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The OS/TCB/reference monitor has the property of complete mediation, meaning that whenever an application accesses physical memory it must pass through the TCB. The TCB decides if it should/should not grant access to resources. Authentication is how we determine who is making a request.
The user must log in to prove their identity to the TCB. Once the user logs in they have a session, they don't log in for each request they make.
For authentication the user makes a claim about who they are, provides evidence for this claim, and the system verifies that the evidence is good. You could think of this in terms of usernames and passwords.
How do we know that we are actually talking to the trusted computing base, and not somebody else's trojan? There is something called the trusted path that makes sure we are actually talking to the TCB. For example, in Microsoft you could do ctrl+alt+del which would take you to the trusted path and no other place.
Authenticated users have a UID associated with their processes which provides the TCB with information about their identity.
It should be easy for the correct user to log in (psychological acceptability), and it should be hard to break into someone's account (more work makes hacking less attractive economically).
The diagram below shows what a true positive, false positive, etc... are, along with some desired characteristics of our log in method.
The system should know some unique secret about the user. This secret can be -
The system will ask for this secret (password, a physical token, fingerprint) and authenticate you when it is provided.
Multiple authentication methods can be combined in multi-factor authentication. At GA Tech we do password (something you know) + cell phone (something you have).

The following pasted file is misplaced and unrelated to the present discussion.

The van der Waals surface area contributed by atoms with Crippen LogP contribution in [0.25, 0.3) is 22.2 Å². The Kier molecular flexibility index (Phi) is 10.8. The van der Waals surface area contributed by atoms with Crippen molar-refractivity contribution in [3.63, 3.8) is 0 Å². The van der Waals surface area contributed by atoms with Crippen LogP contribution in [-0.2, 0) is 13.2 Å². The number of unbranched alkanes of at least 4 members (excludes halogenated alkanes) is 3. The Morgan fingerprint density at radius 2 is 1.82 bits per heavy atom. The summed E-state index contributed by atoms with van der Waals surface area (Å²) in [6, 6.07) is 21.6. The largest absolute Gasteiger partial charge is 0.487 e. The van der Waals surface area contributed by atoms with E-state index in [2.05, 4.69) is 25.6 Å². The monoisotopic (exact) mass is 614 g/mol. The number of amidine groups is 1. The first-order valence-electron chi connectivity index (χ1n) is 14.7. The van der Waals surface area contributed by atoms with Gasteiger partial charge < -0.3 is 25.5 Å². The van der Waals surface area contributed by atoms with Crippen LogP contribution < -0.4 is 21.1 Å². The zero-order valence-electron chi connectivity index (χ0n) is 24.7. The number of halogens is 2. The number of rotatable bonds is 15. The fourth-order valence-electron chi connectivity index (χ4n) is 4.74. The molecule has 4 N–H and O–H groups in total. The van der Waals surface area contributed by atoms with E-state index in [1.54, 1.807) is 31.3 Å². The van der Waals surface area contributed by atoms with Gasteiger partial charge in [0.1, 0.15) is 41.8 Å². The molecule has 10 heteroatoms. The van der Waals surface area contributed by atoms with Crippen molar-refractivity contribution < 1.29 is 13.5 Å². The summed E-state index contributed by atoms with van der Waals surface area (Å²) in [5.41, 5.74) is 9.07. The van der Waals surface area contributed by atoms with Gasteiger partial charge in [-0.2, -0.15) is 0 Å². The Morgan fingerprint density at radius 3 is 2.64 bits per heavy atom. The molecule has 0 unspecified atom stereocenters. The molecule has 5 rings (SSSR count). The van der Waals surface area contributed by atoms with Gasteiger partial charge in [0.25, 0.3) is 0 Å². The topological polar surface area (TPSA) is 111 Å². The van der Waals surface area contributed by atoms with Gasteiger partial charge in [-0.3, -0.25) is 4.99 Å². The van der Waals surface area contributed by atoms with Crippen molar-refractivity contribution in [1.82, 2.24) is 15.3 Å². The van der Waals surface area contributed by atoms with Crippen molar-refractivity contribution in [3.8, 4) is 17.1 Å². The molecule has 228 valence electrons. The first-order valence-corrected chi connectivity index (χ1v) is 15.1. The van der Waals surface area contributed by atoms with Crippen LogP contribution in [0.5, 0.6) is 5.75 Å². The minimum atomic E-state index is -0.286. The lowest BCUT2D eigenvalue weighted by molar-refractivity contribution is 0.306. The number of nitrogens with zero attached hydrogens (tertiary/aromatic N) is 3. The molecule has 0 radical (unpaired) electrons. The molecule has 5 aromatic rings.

We usually assume the attacker can find the data stored if they break in. We store something other than the secret itself, like a hash with a salt. This way we can verify that a user has given the correct password without storing sensitive information.
Implementation details can be tricky for something like voice biometrics.
User acceptability says we shouldn't make life hard for the user. This means a high true positive rate.
We also want security, meaning 0 or very low false positives for an attacker of a given power. We can quantify something called guessing entropy to evaluate the strength of the system.
Entropy captures the expected amount of work the attacker must do to guess our secret. There is a formula:
$\text{Entropy}(X) = -\sum_{x \in X} P(X=x)\log_2P(X=x)$
Example: For an n-bit random secret the entropy is $-2^n \cdot \frac{1}{2}^n \cdot \log_2(\frac{1}{2}^n) = n$.
Question: What is the entropy for an 8 character password (upper case, lower case, digits, and special characters)
Answer: 26 lower, 26 upper, 10 digits, suppose we allow 6 special characters. This ends up being 68 character options. After simplifying our answer is $\log_2(68^8)$. It is expected that you can perform this calculation.
The work factor is the expected number of guesses the attacker needs to make. Learn about expected value calculations if you are not familiar.
$E(\text{Attacker Work}) = \sum_{x_i} i \cdot P(x_i)$, where $P(x_1) \geq P(x_2) \geq ...$